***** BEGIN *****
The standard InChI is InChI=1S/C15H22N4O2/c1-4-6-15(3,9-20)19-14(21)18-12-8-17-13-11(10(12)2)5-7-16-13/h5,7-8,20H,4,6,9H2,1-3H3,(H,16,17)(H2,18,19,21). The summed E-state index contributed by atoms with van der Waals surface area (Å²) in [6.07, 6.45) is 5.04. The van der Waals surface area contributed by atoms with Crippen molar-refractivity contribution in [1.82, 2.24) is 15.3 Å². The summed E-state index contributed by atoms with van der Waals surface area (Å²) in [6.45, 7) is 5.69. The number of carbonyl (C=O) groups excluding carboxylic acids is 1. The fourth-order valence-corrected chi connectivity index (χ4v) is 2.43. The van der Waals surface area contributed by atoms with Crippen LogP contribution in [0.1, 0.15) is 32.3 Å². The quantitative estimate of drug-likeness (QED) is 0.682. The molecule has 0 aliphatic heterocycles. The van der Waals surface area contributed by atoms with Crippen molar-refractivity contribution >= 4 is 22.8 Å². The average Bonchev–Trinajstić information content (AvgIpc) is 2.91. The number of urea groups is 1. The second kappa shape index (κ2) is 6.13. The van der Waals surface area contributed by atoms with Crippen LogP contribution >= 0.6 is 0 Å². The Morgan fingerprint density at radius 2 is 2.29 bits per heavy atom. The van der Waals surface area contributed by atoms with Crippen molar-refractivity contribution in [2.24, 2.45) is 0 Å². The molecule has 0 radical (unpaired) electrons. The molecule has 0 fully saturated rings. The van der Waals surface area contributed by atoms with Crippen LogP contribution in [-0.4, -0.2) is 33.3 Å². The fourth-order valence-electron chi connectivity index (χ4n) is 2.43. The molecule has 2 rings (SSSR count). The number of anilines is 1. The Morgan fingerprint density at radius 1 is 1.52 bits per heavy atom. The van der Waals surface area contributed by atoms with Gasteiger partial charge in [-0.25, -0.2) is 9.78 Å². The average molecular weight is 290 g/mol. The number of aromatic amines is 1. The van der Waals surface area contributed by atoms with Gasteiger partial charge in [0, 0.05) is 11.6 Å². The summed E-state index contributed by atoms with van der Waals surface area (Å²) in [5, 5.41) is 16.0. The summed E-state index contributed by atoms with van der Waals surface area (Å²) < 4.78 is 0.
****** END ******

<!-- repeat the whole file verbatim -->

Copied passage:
The standard InChI is InChI=1S/C15H22N4O2/c1-4-6-15(3,9-20)19-14(21)18-12-8-17-13-11(10(12)2)5-7-16-13/h5,7-8,20H,4,6,9H2,1-3H3,(H,16,17)(H2,18,19,21). The summed E-state index contributed by atoms with van der Waals surface area (Å²) in [6.07, 6.45) is 5.04. The van der Waals surface area contributed by atoms with Crippen molar-refractivity contribution in [1.82, 2.24) is 15.3 Å². The summed E-state index contributed by atoms with van der Waals surface area (Å²) in [6.45, 7) is 5.69. The number of carbonyl (C=O) groups excluding carboxylic acids is 1. The fourth-order valence-corrected chi connectivity index (χ4v) is 2.43. The van der Waals surface area contributed by atoms with Crippen LogP contribution in [0.1, 0.15) is 32.3 Å². The quantitative estimate of drug-likeness (QED) is 0.682. The molecule has 0 aliphatic heterocycles. The van der Waals surface area contributed by atoms with Crippen molar-refractivity contribution >= 4 is 22.8 Å². The average Bonchev–Trinajstić information content (AvgIpc) is 2.91. The number of urea groups is 1. The second kappa shape index (κ2) is 6.13. The van der Waals surface area contributed by atoms with Crippen LogP contribution >= 0.6 is 0 Å². The Morgan fingerprint density at radius 2 is 2.29 bits per heavy atom. The van der Waals surface area contributed by atoms with Crippen molar-refractivity contribution in [2.24, 2.45) is 0 Å². The molecule has 0 radical (unpaired) electrons. The molecule has 0 fully saturated rings. The van der Waals surface area contributed by atoms with Crippen LogP contribution in [-0.4, -0.2) is 33.3 Å². The fourth-order valence-electron chi connectivity index (χ4n) is 2.43. The molecule has 2 rings (SSSR count). The number of anilines is 1. The Morgan fingerprint density at radius 1 is 1.52 bits per heavy atom. The van der Waals surface area contributed by atoms with Gasteiger partial charge in [-0.25, -0.2) is 9.78 Å². The average molecular weight is 290 g/mol. The number of aromatic amines is 1. The van der Waals surface area contributed by atoms with Gasteiger partial charge in [0, 0.05) is 11.6 Å². The summed E-state index contributed by atoms with van der Waals surface area (Å²) in [5, 5.41) is 16.0. The summed E-state index contributed by atoms with van der Waals surface area (Å²) < 4.78 is 0.